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Who has the strength to succeed at this year’s Ryder Cup?

Who has the strength to succeed at this year’s Ryder Cup?

Dr Ross Cloak, Associate professor for Knowledge Exchange and Mark Niemz Course leader for the MSc in Strength and Conditioning discuss the science and training that will be going into next week’s Ryder Cup.

As the sporting calendar begins to open fully again, many golf fans will be tuning into next week’s 43rd Ryder Cup at Whistling Straits, Haven, Wisconsin. With the European team winning 9 of the last 12 Ryder cups, the atmosphere will be heightened by a partisan home crowd looking for the USA’s best 12 golfers to secure victory. Golf at the highest level encompasses everything from execution of highly technical skills, performing under pressure, tactics, and mental strength. In more recent years the physical preparation of golfers has gained a large amount of focus from within the sport and from observers.

 A prime example of this is focus on physical development is team USA’s Bryson DeChambeu. The 27-year-old major winner has spent the last two years focusing on gaining size and strength with the aim of driving the ball further. In the simplest of terms, the more powerful an athlete is, the faster they can swing the club, generating a higher club head speed and resultant ball speed. These factors, alongside others relating to the technical efficiency of the swing, contribute towards greater distances. DeChambeu is now nearing an average drive distance of 323 yards (up nearly 21 yards from previous seasons). What advantages does this extra distance offer? Well in a competitive environment such as the Ryder Cup, outdriving your opponent by a long way in front of a gallery of fans has a significant advantage to a player’s psychology! But what is really means is that the golfer has less distance left to reach the green, can take more lofted clubs in their approach shots (which in turn increases the control of the ball and shot precision), and on tricky greens, such as those at Whistling straits, this can play a big factor.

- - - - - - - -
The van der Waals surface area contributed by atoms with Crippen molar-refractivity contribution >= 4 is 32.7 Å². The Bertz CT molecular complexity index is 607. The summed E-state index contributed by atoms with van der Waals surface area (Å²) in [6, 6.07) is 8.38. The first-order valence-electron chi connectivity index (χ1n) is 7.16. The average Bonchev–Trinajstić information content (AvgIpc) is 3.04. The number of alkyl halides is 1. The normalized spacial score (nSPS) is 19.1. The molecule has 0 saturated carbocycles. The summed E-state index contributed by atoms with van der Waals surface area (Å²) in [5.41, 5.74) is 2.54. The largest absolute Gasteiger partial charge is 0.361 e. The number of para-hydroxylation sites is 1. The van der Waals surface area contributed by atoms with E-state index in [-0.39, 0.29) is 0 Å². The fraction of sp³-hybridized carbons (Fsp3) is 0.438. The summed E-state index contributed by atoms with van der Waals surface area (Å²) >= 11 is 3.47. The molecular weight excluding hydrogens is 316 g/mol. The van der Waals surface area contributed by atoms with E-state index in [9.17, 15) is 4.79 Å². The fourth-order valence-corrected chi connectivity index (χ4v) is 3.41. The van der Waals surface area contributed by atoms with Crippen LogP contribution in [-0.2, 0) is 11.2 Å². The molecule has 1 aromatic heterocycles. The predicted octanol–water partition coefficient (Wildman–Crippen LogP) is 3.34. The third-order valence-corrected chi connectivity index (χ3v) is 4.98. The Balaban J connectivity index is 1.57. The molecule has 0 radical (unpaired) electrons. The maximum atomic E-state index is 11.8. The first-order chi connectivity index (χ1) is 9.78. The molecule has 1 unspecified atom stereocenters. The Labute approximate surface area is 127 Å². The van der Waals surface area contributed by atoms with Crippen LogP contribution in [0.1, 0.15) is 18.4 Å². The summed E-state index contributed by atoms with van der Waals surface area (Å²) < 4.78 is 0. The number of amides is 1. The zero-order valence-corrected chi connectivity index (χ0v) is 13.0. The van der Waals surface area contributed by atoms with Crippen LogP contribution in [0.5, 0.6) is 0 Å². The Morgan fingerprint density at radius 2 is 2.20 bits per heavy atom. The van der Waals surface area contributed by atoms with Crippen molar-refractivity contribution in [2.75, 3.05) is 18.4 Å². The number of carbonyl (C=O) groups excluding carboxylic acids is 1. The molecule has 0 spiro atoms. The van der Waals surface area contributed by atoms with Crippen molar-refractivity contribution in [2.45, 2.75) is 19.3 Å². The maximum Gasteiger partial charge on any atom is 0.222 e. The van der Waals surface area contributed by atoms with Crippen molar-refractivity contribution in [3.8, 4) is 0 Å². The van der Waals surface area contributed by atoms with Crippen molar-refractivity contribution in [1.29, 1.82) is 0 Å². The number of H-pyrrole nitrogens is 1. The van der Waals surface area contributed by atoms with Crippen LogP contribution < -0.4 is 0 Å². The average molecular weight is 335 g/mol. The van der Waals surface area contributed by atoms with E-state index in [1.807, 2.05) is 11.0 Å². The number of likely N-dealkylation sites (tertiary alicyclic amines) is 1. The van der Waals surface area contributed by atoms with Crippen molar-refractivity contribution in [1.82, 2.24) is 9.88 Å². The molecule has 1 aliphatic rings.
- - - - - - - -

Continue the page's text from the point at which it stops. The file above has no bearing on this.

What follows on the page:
Developing the physical qualities to be able to hit the ball a long way requires commitment to consistent and structured training, recovery, and patience.  The golfer also needs to be confident that their training in the gym is positively translated into their performance on the course (often termed ‘dynamic correspondence’). Many a ‘long drive’ champion never made it as an elite golfer, owing to the myriad of other aspects to the game that need to be developed and maintained. Yet whilst we recognise the complex nature of the game and the diverse skillset that a golfer must possess, working diligently to develop the long game can provide a player with a significant advantage.  

At the elite level, players will enlist the support of Strength and Conditioning Specialists who will work with them to improve the physical characteristics to support their performance on the course. This will involve a focus on the player’s ability to generate high forces at high velocities during the swing. The Strength and Conditioning coach will work with a wider team of technical coaches, nutritionists and physiotherapists all sharing their expertise and communicating with the player to achieve the best results. This type of multidisciplinary approach is a crucial part of many elite sport setups and is a reason why players will tend to have a long-established group of practitioners they work with and trust.